Murphy v. Hotel & Restaurant Emp. & Bar. Inter. Union, 102 F. Supp. 488 (E.D. Mich. 1952)
January 17, 1952
HOTEL & RESTAURANT EMPLOYEES & BARTENDERS INTERNATIONAL UNION et al.
United States District Court E. D. Michigan, S. D.
*489 Edward N. Barnard, Detroit, Mich., for plaintiffs.
Marx, Levi, Thill & Wiseman, Detroit, Mich., and J. W. Brown and Benjamin Gettler, Cincinnati, Ohio, for defendants.
THORNTON, District Judge.
The within action was removed from the Circuit Court for the County of Wayne, Michigan, on petition of the defendants, and the bill of complaint alleges all the plaintiffs to be residents of the City of Detroit and State of Michigan, and identifies the defendant Hotel & Restaurant Employees and Bartenders International Union as an unincorporated voluntary association, a labor union, affiliated with the American Federation of Labor, and the defendant Miguel Garriga as a resident of the City of New York, State of New York, at which place the said International Union has its principal offices, and the defendant Wasson as a resident of the City of Cincinnati, State of Ohio, the said bill seeking injunctive relief against certain alleged unlawful and unfair threats and acts on the part of the said defendants.
The defendants move this Court to dismiss the plaintiffs' complaint for failure to state a cause of action against the defendants, claiming that the face of the petition reveals that the plaintiffs have not exhausted their remedies as provided for by the constitution of the defendant union.
A question of jurisdiction is suggested by the record; affidavits in support of the injunctive relief prayed for by the plaintiffs have been submitted by Vincent Sment, Bernard Jasper, Harry Chambers, Hallie E. Lloyd, Milton Skafica, Don Guthrie and Less Ball, in which each of the foregoing affiants identifies himself as residing in the City of Detroit, County of Wayne, and State of Michigan; each affiant further identifies himself as a member of Local Union No. 562 of the Hotel & Restaurant Employees and Bartenders International Union affiliated with the American Federation of Labor; and each affiant further states that he has been a member of the said defendant union for several years, and was a member of the defendant union at the time of the events complained of in the bill of complaint. "* * * the question of lack of federal jurisdiction may be raised at any time, either in the trial or appellate court." Schroeder et al. v. Freeland et al., 8 Cir., 188 F.2d 517, 519. Since it is alleged in the bill of complaint that the defendant Hotel & Restaurant Employees and Bartenders International Union is an unincorporated voluntary association, the citizenship of its members determines the jurisdiction of the federal court. Wise v. Brotherhood of Locomotive Firemen and Enginemen, 8 Cir., 252 F. 961, 965.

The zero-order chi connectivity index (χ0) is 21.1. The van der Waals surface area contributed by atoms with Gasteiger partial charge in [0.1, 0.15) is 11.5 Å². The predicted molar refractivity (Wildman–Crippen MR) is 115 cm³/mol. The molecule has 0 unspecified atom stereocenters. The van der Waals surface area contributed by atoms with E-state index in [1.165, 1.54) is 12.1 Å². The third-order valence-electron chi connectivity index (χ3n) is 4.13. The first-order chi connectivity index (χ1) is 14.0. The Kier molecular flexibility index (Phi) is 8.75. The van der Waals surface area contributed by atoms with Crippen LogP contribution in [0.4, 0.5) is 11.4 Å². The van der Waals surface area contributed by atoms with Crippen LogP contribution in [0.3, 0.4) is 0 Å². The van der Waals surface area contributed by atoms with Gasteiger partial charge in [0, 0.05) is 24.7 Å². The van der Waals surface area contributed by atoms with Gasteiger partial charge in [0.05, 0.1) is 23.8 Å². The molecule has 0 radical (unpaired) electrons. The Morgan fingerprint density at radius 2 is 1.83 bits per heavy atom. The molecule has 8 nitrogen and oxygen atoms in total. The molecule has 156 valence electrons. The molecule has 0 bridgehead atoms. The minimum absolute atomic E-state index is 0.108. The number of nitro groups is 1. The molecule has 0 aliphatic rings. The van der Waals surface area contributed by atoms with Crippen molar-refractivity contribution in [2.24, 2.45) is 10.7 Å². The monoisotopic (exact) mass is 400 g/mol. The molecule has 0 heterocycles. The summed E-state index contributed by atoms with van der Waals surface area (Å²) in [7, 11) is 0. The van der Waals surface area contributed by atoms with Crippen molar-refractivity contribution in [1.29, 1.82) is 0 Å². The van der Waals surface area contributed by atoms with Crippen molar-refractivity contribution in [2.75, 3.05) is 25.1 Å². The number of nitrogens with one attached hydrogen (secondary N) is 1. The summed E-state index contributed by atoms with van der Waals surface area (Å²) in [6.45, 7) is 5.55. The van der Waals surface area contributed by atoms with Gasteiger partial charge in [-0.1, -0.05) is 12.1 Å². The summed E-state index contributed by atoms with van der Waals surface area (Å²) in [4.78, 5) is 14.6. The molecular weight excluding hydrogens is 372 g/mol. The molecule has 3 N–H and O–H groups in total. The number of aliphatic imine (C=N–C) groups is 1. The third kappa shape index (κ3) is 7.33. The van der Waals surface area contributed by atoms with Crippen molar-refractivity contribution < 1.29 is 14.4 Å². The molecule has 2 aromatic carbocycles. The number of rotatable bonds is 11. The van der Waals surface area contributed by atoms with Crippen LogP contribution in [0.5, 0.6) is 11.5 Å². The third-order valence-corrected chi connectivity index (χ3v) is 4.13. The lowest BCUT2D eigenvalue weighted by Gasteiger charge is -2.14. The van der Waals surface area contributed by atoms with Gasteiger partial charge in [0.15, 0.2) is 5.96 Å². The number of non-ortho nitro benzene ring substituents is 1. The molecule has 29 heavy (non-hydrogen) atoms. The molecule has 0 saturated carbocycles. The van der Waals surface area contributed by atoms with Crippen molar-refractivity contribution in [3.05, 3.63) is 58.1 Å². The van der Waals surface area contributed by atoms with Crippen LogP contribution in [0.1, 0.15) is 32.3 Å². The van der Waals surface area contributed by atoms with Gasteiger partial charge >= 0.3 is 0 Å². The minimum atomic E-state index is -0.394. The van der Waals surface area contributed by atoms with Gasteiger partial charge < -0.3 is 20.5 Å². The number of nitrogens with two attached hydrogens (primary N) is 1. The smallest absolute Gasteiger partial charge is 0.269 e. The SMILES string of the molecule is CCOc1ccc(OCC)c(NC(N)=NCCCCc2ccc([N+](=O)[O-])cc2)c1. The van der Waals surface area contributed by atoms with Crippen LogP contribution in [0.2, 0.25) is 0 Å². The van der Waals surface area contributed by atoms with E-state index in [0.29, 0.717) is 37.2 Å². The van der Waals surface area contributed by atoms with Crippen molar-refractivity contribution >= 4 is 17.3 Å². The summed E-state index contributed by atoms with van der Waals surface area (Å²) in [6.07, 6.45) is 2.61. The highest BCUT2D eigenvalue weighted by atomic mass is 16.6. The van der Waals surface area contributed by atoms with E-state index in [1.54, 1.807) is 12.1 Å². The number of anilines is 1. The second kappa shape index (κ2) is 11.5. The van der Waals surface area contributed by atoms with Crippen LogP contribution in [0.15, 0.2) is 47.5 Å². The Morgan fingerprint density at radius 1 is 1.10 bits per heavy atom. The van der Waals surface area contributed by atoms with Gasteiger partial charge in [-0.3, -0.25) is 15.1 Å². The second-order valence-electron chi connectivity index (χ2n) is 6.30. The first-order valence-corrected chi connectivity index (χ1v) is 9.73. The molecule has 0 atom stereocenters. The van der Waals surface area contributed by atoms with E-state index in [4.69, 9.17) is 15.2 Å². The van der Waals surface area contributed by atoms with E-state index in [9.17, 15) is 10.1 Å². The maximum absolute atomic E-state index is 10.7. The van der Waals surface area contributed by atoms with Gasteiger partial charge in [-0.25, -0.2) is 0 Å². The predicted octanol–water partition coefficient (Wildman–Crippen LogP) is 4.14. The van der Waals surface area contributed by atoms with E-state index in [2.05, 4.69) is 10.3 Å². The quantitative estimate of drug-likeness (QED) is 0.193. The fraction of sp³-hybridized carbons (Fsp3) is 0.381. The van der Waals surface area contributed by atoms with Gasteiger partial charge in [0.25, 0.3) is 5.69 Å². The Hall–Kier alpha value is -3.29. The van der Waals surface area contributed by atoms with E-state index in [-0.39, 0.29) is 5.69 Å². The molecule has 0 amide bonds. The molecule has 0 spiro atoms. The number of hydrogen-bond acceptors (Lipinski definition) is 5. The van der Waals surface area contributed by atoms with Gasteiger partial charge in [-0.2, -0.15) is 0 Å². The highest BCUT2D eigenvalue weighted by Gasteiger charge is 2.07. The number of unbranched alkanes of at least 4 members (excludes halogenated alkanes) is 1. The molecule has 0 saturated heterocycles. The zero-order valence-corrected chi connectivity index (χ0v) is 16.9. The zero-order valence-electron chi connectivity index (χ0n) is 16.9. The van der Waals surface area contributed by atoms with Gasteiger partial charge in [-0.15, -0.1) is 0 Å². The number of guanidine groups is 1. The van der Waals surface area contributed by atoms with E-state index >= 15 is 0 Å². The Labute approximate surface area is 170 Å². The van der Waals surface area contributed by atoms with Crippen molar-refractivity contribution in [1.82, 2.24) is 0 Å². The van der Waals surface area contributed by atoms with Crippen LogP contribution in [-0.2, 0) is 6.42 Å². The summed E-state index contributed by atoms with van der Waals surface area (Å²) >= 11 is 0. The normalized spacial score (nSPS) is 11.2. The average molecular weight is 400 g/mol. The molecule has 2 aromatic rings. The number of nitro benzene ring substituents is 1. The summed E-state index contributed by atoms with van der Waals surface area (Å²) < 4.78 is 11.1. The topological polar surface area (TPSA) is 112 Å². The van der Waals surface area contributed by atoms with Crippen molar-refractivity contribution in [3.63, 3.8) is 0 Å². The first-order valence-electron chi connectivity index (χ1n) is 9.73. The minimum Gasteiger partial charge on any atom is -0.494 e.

*490 Inasmuch as the pleadings disclose the fact that some of the members of the defendant unincorporated voluntary association are of the same citizenship as all of the plaintiffs, there is lacking a proper diversity of citizenship and, therefore, a total lack of jurisdiction in this Court.
Malarney v. Upholsterers' International Union of North America et al., D.C., 7 F.R.D. 403, 405, states in part as follows: "If an action is brought against a named unincorporated association as a distinct and separate entity by a plaintiff who is a resident and citizen of a state where any of the members of the said association reside, there is no federal jurisdiction." See also Philadelphia Local 192 of American Federation of Teachers v. American Federation of Teachers, D.C., 44 F. Supp. 345, 347. See also Levering & Garrigues Co. et al. v. Morrin et al., 2 Cir., 61 F.2d 115, 117; Rosendale et al. v. Phillips et al. 2 Cir., 87 F.2d 454. Although this jurisdictional question is not presented by counsel, it is a matter entitled to primary consideration by the Court. Although defendant does not base its motion for a dismissal of the fourth cause of action on any lack of jurisdiction in this court, nevertheless, the court should, on it own motion, when lack of jurisdiction of the subject-matter appears, order a dismissal of the cause of action." Carroll et al. v. Warner Bros. Pictures, Inc., D.C., 20 F. Supp. 405, 409.
An order may be entered dismissing this cause for lack of jurisdiction
On Amendment and Remandment.